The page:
Champagne: one bottle, two gifts

An artistically wrapped present can be two gifts in one. The first gift is a visual one, the beauty of the wrapping and the enjoyment of opening it; the second, of course – the contents of the package. That is how I think of a bottle of Champagne.

Opening a bottle of Champagne requires a very different technique from opening a bottle of still wine; and it’s all because of the bubbles, created by a second fermentation in the bottle.

Champagne must be produced in the Champagne region of France, from specific grape varieties grown there, using a detailed production process called Méthode Champenoise.

Champagne begins as a still wine. After pressing and initial fermentation, separate lots of base wines may be blended in a process called assemblage. This is where the production of Champagne diverges.

A mixture of sugar and yeast, called liquor de tirage, is added to the base wine which then goes into a heavy glass bottle with an indented punt in its base. The bottle is closed with a crown cap. Then the magic begins.

The second fermentation starts when the yeast begin to digest the additional sugar, producing alcohol and carbon dioxide. Thanks to the heavy bottle and the secure crown cap closure, the carbon dioxide cannot escape and is forced into solution — into the wine that is.

Champagne then spends a minimum of 15 months (for non-vintage) or 3 years (for vintage) aging on its side. This extended contact with the lees (dead yeast cells) contributes flavor complexity through a process called autolysis. This extended aging also produces very small bubbles – one of the things that makes Champagne so special.

Champagne aging on its side
When aging is complete, the yeast sediment is removed. Bottles are moved to racks called pupitres where the bottles are held at a 45º angle – with the crown cap down. During a manual process called remuage the bottles are lightly shaken and turned, gradually moving the  sediment toward the neck of the bottle. This process may take over a month to complete. Alternately, a mechanized riddling process can complete the task in a matter of days.

With the yeast sediment moved to the neck of the bottle, the crown cap is removed and the sediment expressed from the bottle by the pressure within.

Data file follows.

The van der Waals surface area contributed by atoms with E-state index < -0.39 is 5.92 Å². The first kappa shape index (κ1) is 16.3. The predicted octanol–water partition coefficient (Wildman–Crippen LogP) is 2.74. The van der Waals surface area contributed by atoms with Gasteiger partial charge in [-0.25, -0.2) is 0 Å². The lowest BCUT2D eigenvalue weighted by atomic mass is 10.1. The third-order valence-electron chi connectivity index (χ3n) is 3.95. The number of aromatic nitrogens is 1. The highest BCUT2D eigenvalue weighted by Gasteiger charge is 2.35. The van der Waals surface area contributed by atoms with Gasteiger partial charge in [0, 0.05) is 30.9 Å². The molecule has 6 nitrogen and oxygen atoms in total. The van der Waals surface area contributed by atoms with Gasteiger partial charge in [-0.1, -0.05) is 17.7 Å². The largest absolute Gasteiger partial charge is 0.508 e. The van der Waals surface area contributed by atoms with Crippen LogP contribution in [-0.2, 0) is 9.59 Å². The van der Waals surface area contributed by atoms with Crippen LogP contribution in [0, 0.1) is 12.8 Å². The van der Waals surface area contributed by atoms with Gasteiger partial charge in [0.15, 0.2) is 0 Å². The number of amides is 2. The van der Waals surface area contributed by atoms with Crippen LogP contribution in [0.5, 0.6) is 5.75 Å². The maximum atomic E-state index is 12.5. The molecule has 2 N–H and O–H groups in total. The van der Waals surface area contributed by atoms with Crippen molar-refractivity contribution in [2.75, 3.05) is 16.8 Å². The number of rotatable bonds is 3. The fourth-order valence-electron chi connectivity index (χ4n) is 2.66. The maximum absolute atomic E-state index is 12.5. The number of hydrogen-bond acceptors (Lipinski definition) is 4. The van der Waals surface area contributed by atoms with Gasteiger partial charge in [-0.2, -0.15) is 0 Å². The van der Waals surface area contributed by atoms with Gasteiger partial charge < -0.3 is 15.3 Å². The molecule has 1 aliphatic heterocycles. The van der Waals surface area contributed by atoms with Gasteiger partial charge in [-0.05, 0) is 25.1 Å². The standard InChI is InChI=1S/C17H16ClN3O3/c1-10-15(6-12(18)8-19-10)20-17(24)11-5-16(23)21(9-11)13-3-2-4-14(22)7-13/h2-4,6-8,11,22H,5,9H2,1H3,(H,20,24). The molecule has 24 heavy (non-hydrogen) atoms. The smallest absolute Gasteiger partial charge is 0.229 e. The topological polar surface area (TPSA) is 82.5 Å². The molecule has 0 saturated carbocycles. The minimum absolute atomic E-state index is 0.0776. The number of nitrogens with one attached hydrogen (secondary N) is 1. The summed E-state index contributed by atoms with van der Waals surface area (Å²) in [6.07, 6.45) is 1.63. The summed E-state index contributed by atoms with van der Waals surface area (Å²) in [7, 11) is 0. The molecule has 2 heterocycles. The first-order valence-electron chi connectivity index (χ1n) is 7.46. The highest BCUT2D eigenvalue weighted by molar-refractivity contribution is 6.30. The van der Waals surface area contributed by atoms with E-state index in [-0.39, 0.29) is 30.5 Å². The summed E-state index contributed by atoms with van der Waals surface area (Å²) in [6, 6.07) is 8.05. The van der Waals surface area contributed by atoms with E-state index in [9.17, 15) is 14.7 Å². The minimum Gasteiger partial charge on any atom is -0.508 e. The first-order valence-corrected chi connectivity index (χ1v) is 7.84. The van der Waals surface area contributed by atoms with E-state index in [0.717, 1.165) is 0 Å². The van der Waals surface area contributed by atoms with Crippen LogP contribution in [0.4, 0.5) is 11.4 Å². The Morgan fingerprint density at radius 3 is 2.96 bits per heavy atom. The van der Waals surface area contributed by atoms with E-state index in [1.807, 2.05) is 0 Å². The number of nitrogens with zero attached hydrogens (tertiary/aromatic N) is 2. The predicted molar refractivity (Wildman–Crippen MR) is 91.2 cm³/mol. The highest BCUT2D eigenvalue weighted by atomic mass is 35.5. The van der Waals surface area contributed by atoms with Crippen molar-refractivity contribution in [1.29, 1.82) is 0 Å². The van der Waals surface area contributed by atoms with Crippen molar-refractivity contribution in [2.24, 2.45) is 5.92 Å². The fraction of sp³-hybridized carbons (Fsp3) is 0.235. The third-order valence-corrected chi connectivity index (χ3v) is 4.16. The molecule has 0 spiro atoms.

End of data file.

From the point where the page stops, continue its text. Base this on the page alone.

The wine lost during disgorgement is replaced with liquor d’expedition or dosage, which contains a variable amount of sugar. This determines the sweetness of the Champagne.

With the dosage added, a cork is inserted into the bottle and secured with a wire basket called a muselet. After any additional aging is completed, both the cork and muselet are covered with a decorative foil and the bottle is labeled. Voilà Champagne!

Now, to open your present. . . first, be certain the bottle is completely chilled, has not been agitated and is dry.

To remove the foil covering the muselet, pull the small tab allowing the foil to tear smoothly along the perforation.

With one hand, pull down the twisted stem of the muselet. With your other hand place a napkin over the muselet, and then place your thumb on top to keep the muselet firmly in place. Give the twisted stem six firm twists in a counterclockwise direction. Count them – it’s always six. Loosen the muselet from around the cork while keeping your thumb firmly in place.

Firmly grasp the muselet and the cork with one hand and the base of the bottle with the other. Holding the muselet and the cork stationary, turn the base of the bottle. You will feel the cork gradually begin to loosen in the neck of the bottle. Gently guide the cork from the neck of the bottle keeping downward pressure on the cork. If you have properly removed the cork, you will hear only a slight “sigh” as the cork is released from the bottle.

You’ve done it. Now pour yourself a glass of Champagne and enjoy its true gifts – the aromas, flavors and texture. And those tiny bubbles.

Take a moment to notice the capsule underneath the muselet. They vary in color and are often decorated with an image or lettering —yet another part of the gift to enjoy.



  1. Nancy-
    Very nice article and explanation of the process involved in creating a vintage champagne. But I hope my wife doesn’t read the part about how to open a bottle of fine bubbly. I might not ever be able to perform a “Sabrage” again and never have a ceremonial use for my “Briquet Saber.” (gasp) What would Valentine’s Day be without a saber?
    Your obnoxious friend,